Kelsey Kobil


Animal rights activists are currently filing lawsuits naming animals as plaintiffs hoping that courts will grant animals legal personhood status and standing to file lawsuits on their own behalf. Currently, animals are designated as property in the United States. If courts grant animals legal personhood status, animals would no longer be classified as property, but instead would hold the same legal rights as humans.

Several courts have grappled with the issue of granting animals standing to file lawsuits, and--other than a Ninth Circuit decision that was later explicitly dismissed as dicta by the same circuit-all have declined to do so. Congress has likewise chosen not to grant animals legal rights. Additionally, although there are numerous statutory protections afforded to animals, these safeguards fall short of granting animals complete personhood rights.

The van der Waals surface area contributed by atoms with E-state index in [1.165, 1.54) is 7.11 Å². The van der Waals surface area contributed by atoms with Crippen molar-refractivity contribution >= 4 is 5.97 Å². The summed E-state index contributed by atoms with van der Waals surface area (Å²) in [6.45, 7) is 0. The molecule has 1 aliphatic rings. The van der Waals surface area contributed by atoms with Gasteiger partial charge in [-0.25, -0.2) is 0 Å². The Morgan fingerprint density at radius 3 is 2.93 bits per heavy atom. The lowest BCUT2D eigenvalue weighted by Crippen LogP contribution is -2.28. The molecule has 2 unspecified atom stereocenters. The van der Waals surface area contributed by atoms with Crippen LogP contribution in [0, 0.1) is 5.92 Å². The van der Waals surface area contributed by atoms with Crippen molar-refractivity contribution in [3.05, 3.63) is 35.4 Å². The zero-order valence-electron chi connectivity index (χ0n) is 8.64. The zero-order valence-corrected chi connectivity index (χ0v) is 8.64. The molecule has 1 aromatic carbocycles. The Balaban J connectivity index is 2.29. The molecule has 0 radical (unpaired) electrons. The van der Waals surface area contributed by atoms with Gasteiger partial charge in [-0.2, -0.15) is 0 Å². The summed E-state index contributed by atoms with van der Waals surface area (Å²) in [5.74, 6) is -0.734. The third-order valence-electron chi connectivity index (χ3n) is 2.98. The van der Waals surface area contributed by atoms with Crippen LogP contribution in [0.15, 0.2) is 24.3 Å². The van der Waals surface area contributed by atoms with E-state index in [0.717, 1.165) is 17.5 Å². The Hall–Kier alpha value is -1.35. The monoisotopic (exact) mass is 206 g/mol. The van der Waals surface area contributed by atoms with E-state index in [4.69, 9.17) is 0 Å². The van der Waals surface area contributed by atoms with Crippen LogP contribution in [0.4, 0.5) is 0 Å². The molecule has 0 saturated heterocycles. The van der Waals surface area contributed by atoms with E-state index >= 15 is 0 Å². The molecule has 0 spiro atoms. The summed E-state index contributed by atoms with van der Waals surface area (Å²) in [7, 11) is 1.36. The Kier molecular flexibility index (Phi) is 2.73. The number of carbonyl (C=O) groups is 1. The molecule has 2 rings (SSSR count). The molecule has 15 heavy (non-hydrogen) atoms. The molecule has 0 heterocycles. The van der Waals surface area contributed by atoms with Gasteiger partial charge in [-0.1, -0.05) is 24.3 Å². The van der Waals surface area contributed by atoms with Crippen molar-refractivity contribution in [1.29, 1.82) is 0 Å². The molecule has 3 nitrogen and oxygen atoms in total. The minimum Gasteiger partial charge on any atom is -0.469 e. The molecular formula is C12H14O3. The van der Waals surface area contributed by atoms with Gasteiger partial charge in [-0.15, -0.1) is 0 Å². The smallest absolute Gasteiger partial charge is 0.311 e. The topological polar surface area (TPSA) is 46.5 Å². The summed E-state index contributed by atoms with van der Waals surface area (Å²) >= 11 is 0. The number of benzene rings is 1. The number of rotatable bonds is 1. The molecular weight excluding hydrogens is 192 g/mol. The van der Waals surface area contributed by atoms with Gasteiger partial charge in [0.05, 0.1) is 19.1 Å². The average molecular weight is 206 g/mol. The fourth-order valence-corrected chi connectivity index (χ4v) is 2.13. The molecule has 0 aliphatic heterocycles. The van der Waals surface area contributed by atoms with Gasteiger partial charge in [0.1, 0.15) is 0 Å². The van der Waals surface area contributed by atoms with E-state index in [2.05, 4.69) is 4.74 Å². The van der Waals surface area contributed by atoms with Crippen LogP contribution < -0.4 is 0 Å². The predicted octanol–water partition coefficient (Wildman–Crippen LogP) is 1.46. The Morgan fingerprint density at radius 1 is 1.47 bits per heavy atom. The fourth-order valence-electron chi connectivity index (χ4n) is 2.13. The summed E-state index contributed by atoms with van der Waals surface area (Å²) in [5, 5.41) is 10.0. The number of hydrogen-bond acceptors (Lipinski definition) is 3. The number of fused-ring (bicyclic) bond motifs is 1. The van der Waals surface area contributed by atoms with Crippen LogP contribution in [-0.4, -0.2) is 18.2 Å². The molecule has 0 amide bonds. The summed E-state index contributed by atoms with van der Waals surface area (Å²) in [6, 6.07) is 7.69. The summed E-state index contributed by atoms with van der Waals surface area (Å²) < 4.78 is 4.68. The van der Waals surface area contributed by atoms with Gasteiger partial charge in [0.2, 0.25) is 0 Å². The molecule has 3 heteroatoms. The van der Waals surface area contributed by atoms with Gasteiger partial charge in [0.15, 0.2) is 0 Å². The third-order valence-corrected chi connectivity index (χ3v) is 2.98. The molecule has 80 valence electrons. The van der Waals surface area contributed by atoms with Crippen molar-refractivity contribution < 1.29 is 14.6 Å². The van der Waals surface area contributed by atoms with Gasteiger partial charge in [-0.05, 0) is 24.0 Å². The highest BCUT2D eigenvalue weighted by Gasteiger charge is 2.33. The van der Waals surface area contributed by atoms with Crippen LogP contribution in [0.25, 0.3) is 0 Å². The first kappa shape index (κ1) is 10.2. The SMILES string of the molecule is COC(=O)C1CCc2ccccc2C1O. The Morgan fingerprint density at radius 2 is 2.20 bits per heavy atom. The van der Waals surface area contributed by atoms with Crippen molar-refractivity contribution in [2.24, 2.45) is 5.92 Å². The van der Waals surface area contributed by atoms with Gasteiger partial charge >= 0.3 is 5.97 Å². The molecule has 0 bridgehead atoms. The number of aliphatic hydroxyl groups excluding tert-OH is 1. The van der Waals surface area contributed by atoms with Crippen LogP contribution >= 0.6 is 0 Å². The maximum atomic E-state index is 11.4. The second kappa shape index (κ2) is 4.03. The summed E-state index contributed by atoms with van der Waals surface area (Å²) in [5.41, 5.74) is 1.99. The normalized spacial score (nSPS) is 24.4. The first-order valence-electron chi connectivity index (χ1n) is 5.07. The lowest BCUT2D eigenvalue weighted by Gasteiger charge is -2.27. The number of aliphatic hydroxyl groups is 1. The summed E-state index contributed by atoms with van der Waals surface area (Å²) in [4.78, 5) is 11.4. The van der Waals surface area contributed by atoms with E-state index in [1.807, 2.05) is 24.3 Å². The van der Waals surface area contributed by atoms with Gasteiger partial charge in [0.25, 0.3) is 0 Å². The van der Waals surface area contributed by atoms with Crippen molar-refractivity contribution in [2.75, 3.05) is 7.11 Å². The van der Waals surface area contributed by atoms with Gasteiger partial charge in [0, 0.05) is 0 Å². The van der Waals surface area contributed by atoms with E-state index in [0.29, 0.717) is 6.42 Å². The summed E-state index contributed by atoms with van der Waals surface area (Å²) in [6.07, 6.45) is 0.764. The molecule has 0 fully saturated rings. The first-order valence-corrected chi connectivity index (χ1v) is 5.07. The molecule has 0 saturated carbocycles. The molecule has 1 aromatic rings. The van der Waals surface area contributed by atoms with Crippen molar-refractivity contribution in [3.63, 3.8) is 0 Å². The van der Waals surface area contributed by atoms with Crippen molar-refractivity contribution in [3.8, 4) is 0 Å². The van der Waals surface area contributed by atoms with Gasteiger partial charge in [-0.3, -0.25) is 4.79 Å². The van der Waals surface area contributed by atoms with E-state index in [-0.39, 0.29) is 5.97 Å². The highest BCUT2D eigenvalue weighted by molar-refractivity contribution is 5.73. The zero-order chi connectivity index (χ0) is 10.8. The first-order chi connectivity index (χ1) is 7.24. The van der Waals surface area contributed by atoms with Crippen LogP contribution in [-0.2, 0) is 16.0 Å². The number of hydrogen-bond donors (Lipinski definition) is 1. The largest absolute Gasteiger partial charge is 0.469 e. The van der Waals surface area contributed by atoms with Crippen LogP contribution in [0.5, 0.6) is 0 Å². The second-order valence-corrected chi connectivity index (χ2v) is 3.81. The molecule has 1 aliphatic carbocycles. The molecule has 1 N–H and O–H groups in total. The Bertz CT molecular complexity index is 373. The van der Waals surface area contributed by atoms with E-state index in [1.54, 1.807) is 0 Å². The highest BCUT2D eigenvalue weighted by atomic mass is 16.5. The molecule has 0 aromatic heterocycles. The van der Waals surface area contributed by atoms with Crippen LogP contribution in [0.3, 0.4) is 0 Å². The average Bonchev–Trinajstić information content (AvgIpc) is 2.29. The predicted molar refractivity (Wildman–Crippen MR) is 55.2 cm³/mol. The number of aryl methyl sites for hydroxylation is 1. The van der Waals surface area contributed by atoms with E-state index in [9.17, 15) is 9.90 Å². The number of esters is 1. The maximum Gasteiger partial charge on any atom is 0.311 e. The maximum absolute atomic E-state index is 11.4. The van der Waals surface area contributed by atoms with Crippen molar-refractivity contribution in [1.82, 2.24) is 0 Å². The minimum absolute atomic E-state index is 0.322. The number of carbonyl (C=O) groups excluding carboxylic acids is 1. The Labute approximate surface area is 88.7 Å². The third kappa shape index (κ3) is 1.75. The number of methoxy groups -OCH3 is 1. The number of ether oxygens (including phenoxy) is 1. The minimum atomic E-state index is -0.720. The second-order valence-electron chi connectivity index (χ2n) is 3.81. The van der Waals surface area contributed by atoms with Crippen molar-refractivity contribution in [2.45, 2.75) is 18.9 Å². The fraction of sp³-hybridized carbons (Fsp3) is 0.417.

This Comment will examine animals' historical classification as property and the standing doctrine as it relates to animals, arguing that the common law's treatment of animals should not change. Numerous negative consequences will result from granting animals standing to file lawsuits. Animals should not have rights, and adapting and expanding the existing legal protection afforded to animals can better protect animal welfare. A guardianship model could be implemented to expand standing and enable humans to file suit on behalf of animals.



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